An effect size statistical framework for investigating sexual dimorphism in non-avian dinosaurs and other extinct taxa
Saitta, Evan et al. (2020), An effect size statistical framework for investigating sexual dimorphism in non-avian dinosaurs and other extinct taxa, Dryad, Dataset, https://doi.org/10.5061/dryad.kkwh70s2k
Despite reports of sexual dimorphism in extinct taxa, such claims in non-avian dinosaurs have been underrepresented recently (~the last decade) and often criticized. Since dimorphism is widespread in sexually reproducing organisms today, underrepresentation might suggest either methodological shortcomings or that this diverse group exhibited highly unusual reproductive biology. Univariate significance testing, especially for bimodality, is ineffective and prone to false negatives. Species recognition and mutual sexual selection hypotheses, therefore, may not be required to explain supposed absence of sexual dimorphism across the grade, likely a type II error. Instead, multiple lines of evidence support sexual selection and variation of structures consistent with secondary sexual characteristics, strongly suggesting sexual dimorphism in non-avian dinosaurs. We propose a framework for studying sexual dimorphism in fossils, focusing on likely secondarily sexual traits and testing against all alternate hypotheses for variation in them using multiple lines of evidence. We use effect size statistics appropriate for low sample sizes, rather than significance testing, to analyze potential divergence of growth curves in traits and constrain estimates for dimorphism magnitude. In many cases, estimates of sexual variation can be reasonably accurate, and further developments in methods to improve sex assignments and account for intrasexual variation (e.g., mixture modelling) will improve accuracy. It is better to compare estimates for the magnitude of and support for dimorphism between datasets than to dichotomously reject or fail to reject monomorphism in a single species, enabling the study of sexual selection across phylogenies and time. We defend our approach with simulated and empirical data, including dinosaur data, showing that even simple approaches can yield fairly accurate estimates of sexual variation in many cases, allowing for comparison of species with high and low support for sexual variation.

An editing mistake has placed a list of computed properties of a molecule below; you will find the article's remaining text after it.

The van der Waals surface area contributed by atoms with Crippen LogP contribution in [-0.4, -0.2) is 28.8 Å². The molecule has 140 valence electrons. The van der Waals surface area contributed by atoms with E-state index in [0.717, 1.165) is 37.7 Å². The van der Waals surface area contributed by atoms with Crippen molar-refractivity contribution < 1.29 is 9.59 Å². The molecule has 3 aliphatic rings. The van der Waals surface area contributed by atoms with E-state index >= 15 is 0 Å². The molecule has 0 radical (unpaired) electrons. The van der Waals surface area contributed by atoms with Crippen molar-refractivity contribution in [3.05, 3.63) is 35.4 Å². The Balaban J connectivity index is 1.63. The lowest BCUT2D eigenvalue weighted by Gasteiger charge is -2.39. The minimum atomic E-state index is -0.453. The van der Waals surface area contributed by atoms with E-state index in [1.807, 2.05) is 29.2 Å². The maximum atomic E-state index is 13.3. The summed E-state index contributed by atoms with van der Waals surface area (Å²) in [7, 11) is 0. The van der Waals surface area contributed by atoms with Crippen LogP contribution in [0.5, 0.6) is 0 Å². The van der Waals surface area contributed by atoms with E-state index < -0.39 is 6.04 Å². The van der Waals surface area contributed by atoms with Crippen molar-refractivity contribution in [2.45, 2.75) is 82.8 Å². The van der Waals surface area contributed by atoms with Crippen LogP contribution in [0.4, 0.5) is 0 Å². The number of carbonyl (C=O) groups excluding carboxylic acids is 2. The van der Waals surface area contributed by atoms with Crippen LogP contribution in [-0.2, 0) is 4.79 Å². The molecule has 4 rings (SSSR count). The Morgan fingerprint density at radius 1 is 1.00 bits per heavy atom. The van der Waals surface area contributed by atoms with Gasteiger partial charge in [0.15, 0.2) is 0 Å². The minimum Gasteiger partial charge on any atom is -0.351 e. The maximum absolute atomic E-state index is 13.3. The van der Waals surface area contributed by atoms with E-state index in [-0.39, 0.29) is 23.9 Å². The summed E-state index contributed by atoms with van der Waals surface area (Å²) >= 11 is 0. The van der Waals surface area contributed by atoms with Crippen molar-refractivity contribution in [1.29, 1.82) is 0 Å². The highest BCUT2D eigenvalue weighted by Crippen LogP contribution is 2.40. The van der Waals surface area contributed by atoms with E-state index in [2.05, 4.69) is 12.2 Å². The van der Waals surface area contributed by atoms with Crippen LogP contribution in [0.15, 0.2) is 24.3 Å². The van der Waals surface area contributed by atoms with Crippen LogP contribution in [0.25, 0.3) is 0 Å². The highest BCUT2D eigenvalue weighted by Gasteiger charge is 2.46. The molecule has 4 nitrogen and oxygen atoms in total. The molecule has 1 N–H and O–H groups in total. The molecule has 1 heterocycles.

National Science Foundation, Award: PLR 1341645 and FRES 1925884